24 October 2013

Wonder Years

Having become jaded and cynical in so many ways, it is with great surprise (and maybe something like relief) that I am finding additional capacity for wonder and amazement and joy as a parent.

When your second kid comes along, there’s already a sense of “been there, seen that” to the entire enterprise. Second children get hand-me-down clothes and previously used toys and if they were paying any attention it might give them a complex. Plus, their parents are really tired at that point.

Really tired.

It’s true, parenting can be super-annoying and frustrating and you can find yourself feeling very quickly that you are just over it. Over. It. And so it’s incredible that I’ve found I can just look at Little Brother sometimes and be amazed. He’s not just an extension of his older brother (regardless of how much he behaves as such), he’s his own being, with his own personality and identity. And he can actually capture your attention much like the first one did, yet often in entirely new and different ways. Who is this kid? you can find yourself wondering. It’s like there’s an intruder in the house.

And this has been highlighted for me several times over the last few months. For instance, when preparing for his 18-month appointment with the pediatrician and examining his level of development at this point, the wife made a list of words that he spoke. She topped out somewhere over 200. We looked up the average and it was 15. 15. Seriously, he’s smarter than we are—or could ever hope to be. When he decides to use these powers for evil instead of good and turns against us—we are screwed.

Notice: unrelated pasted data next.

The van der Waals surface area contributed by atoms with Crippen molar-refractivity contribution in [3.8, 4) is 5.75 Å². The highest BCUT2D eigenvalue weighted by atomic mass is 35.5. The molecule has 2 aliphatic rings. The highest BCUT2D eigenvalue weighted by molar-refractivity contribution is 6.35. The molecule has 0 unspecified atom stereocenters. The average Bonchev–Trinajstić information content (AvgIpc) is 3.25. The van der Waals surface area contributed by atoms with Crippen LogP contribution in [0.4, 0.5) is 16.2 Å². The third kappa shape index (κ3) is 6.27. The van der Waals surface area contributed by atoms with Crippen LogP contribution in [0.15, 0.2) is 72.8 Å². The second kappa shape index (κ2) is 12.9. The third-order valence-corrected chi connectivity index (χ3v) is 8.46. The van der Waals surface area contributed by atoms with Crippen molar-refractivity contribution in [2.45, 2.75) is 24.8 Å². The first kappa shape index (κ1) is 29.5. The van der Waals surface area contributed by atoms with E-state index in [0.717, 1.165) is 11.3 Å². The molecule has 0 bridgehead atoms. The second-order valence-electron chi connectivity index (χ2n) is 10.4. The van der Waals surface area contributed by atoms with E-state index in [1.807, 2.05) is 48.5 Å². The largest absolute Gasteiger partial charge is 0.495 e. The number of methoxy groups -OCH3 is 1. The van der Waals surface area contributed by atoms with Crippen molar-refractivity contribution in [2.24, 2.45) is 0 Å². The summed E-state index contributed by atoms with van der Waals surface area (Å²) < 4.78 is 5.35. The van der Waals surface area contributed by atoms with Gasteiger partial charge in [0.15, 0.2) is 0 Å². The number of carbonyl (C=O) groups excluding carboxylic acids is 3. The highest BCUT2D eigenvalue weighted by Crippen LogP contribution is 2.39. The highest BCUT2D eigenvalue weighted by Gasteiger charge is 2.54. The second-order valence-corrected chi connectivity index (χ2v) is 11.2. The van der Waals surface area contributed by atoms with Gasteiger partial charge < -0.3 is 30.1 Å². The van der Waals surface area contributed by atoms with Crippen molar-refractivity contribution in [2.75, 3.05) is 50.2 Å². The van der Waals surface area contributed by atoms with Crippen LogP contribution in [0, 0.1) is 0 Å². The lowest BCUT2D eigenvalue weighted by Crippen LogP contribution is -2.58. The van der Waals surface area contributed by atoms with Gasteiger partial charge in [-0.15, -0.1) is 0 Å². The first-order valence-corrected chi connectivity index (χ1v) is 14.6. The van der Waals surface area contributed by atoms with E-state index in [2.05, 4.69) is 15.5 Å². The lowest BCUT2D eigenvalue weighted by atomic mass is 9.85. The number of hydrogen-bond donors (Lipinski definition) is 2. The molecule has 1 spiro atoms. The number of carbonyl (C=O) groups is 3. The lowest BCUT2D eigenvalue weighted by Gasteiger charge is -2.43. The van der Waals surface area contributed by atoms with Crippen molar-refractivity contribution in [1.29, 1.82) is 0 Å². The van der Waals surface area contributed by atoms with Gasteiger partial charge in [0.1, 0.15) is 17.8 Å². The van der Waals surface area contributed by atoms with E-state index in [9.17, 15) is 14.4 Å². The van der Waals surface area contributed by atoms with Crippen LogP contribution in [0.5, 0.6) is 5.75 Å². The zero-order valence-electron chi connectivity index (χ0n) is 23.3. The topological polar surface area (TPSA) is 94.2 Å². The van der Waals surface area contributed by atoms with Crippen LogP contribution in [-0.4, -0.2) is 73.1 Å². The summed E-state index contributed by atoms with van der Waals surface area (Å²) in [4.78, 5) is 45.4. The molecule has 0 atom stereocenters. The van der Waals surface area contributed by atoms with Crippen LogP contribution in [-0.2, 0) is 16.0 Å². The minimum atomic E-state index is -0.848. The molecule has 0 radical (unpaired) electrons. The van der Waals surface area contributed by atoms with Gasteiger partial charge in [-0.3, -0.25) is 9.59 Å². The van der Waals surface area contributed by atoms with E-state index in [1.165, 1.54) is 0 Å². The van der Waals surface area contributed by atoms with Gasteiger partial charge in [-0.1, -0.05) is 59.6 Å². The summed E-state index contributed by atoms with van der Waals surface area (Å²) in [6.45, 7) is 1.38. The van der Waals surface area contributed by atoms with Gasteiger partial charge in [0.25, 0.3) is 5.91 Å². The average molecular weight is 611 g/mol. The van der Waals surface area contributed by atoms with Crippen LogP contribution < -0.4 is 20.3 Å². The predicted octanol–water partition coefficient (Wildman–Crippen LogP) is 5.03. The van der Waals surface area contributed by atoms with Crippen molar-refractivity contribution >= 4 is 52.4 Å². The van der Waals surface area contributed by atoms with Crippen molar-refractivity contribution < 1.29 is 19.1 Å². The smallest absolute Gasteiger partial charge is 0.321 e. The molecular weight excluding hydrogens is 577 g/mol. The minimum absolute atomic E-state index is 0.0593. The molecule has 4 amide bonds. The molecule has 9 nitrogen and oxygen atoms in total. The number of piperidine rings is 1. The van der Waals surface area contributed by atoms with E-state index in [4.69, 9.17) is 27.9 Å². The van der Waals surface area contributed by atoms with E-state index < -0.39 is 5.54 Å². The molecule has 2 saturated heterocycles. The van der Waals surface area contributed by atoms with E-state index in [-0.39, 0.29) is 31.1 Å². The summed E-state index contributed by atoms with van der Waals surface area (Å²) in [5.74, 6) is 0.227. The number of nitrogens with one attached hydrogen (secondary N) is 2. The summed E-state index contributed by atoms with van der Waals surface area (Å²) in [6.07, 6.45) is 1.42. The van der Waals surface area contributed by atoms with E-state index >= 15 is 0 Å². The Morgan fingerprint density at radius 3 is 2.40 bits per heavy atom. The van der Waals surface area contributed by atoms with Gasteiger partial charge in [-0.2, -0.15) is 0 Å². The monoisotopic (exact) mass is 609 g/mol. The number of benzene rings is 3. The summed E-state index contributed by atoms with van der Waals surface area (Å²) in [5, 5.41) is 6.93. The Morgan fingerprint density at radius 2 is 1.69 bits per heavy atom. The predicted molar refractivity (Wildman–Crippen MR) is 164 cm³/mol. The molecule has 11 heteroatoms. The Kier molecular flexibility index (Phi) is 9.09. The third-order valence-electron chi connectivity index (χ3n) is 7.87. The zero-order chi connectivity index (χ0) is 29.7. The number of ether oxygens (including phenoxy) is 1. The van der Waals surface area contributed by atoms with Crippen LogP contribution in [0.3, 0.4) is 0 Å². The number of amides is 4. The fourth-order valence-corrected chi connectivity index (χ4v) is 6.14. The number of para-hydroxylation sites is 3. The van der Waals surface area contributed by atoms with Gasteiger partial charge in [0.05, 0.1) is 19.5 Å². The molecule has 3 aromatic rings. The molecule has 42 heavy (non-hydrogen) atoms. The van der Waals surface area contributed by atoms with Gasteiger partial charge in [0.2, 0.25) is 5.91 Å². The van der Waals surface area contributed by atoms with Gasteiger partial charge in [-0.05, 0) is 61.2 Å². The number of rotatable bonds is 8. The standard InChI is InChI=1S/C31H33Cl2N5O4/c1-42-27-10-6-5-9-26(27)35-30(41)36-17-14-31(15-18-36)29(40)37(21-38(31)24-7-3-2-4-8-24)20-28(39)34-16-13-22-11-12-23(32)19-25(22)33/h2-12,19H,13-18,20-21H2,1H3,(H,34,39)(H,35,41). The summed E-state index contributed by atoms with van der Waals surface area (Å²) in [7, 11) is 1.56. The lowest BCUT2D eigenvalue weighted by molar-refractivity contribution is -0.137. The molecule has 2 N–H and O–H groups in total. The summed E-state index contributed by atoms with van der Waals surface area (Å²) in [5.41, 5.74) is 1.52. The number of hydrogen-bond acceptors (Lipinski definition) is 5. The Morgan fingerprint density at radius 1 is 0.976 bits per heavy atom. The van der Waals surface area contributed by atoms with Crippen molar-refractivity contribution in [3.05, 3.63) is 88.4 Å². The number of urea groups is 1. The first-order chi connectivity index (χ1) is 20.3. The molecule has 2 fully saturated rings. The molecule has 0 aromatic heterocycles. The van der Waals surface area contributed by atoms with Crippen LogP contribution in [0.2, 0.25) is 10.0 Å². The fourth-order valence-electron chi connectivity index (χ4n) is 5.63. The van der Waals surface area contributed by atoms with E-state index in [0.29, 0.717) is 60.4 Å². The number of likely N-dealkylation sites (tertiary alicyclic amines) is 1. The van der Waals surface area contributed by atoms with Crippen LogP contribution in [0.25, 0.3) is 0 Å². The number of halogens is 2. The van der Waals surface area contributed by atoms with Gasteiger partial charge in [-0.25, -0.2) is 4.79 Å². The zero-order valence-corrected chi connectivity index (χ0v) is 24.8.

Last night, I watched him spontaneously join his mother in putting dirty laundry in the laundry basket. Like it was no big thing, just started pitching in. It was hilarious, like he’d done it a thousand times before.

You should see him obsess about Lorde. That “Royals” song is the kid’s jam and he is mesmerized by that girl whenever he sees her. And that’s nothing compared to watching him bust a move while listening to John Lennon’s “Oh Yoko!” off my Rushmore soundtrack. Seriously, this kid has moves. And we don’t, so I have no idea where they even came from. (I know you dig this tune and all, but wait until you hear what she did to your and your brother’s beloved Beatles. Apologies in advance.)

And for every moment that his natural rambunctiousness has drawn him dangerously close to mortal peril, there are other, simpler occasions when he takes my breath away for entirely different reasons. 

A few nights ago, I sneezed. And he stopped what he was doing and looked up at me from the floor and said (approximately), “Bless you.” Then smiled. I’d never heard him say it before and had no idea he even knew this phrase or when it was appropriate to use it. Naturally, I had to immediately leave the room and put some distance between me and that cherubic face lest I begin sobbing uncontrollably.

Sometimes I’d just like to get off this emotional rollercoaster. But it never even slows down enough for me to jump off, let alone come to a complete stop so I can step gracefully onto the platform.

Here’s hoping I don’t get motion sickness. Or whiplash. But that’s probably wishful thinking.

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